Tuesday, June 21, 2011
First United Methodist Church, North Bend, NE
Methodists in North Bend, Nebraska area held their first service on June 6, 1858. From this time until 1860, services were held in homes during the winter and oftentimes in a local cottonwood grove during the summer. In 1872, the first Methodist church building (pictured above) was constructed on the site of the present church. In 1897, the church was substantially remodelled. Work included repairs to the church exterior and bell tower as well as new paint, papering, and wood burning stoves for the interior. New seating was added to the building in 1901.
In 1912, Lincoln architect J.R. Smith was enlisted to design the present church building. ( It is worth noting that J.R. Smith also designed North Bend's Carnegie Library, which was dedicated in 1913.) The church was constructed by Thomas Eastergaard at a cost of $5,910 and was dedicated on February 2, 1913.
Electricity was later added to the church in 1915 and a new parsonage constructed in 1918. In 1949, the church interior was redecorated. An electric organ was installed, new carpet laid, and a new furnace installed. A addition including a fellowship hall and classrooms was constructed in 1957. In 1965, Purple Cane Methodist Church north of North Bend closed and merged with its sister congregation in town.
In 1969, the front entryway of the church was remodeled. The bell tower was removed and main stairs enclosed and reoriented to the south. The entire church was also faced with brick. The renovations totaled $18,500. The church bell, formerly in the now-removed bell tower was placed in front of the church in 1971.
The interior of the church was extensively remodeled in 1979. At that time, the ceiling was lowered, south room partitioned off, new carpeting, insulation, a large oak cross above the altar was added. The church was rededicated on June 8, 1980.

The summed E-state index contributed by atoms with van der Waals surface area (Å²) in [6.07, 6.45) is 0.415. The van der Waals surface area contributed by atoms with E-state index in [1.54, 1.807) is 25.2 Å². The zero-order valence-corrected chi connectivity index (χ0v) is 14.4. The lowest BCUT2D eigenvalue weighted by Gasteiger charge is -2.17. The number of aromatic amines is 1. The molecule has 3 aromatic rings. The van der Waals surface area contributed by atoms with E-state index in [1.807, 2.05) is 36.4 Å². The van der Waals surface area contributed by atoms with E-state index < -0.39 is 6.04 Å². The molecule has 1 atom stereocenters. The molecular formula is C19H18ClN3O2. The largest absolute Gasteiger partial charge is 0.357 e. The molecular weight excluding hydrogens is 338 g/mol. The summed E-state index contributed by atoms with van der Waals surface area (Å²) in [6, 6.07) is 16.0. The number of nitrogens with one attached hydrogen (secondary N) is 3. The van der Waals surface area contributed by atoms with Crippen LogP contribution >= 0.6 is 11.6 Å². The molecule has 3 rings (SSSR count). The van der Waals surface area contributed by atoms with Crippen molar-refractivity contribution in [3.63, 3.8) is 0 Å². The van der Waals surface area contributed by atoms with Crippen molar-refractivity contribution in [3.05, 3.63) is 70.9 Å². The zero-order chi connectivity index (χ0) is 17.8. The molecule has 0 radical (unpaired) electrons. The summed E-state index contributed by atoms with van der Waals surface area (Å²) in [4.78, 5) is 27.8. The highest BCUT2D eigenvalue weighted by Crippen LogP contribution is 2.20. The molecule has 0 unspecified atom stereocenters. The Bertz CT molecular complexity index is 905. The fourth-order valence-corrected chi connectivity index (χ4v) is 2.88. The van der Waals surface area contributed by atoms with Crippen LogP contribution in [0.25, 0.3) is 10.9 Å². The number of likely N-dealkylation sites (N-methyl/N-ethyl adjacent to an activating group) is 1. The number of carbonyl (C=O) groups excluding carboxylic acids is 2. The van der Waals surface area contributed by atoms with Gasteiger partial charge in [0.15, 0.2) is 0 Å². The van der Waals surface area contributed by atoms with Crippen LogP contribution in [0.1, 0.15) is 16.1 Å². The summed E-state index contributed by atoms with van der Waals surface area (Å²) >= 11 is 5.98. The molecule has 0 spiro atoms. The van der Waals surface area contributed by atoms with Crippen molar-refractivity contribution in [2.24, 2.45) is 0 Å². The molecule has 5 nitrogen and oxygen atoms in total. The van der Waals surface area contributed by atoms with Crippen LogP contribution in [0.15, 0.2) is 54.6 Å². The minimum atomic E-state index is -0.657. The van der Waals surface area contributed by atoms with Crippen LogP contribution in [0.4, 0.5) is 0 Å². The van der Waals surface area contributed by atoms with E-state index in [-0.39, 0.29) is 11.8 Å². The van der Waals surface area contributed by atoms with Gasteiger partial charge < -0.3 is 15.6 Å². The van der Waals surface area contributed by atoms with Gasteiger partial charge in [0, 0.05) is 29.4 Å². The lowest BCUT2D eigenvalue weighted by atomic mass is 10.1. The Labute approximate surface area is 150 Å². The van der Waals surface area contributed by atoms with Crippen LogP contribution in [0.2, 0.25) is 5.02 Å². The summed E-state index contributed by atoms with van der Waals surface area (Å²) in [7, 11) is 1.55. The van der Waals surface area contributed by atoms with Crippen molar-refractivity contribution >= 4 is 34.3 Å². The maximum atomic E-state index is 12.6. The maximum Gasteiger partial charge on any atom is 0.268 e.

Though the church interior has been radically altered over the years, it retains a sense of warmth, created largely from the brown tones of the stained glass windows.
In the late 1950s, many memorials and generous gifts helped purchase the blond oak pulpit furniture, baptismal font, and brass candle holders and cross.
The stylized 1950s interpretation of the Gothic style is easily found in the sanctuary furnishings.
While simple in design, the stained glass windows contain some of the most vivid and striking colors I've seen. These windows, original to the church, were created by the Midland Art Glass Company of Omaha for a cost of $240.
The real artistic treasure is the large window at the rear of the church.
The number of congregation members began to steadily decrease and by September of 2010, the congregation voted to disband.
On January 2, 2011, the contents of the church were auctioned off. The final service was held the following Sunday, January 9. The church building, along with its windows are now listed for sale.
Prior to the church's closing, the congregation of about 12 people met in a smaller room south of the main body of the church in order to save on utility costs.
The small chapel room as it was decorated for the Advent season, just before the church was closed.
The small chapel room contains a smaller version of the church's large east window. I would imagine that the meaning of this window has changed over time for congregation members. With the church now closed, this window almost seems to symbolize the church structure that they once loved giving way to an uncertain, but beautiful path to the future.
Newspaper Articles related to the closing of the North Bend United Methodist Church:
Methodists observe 150th
Methodists hope lay minister will help prolong church's life
Methodist church celebrating final year
North Bend Church is Closing
Finals days of Methodist church planned
Methodists hold final service in North Bend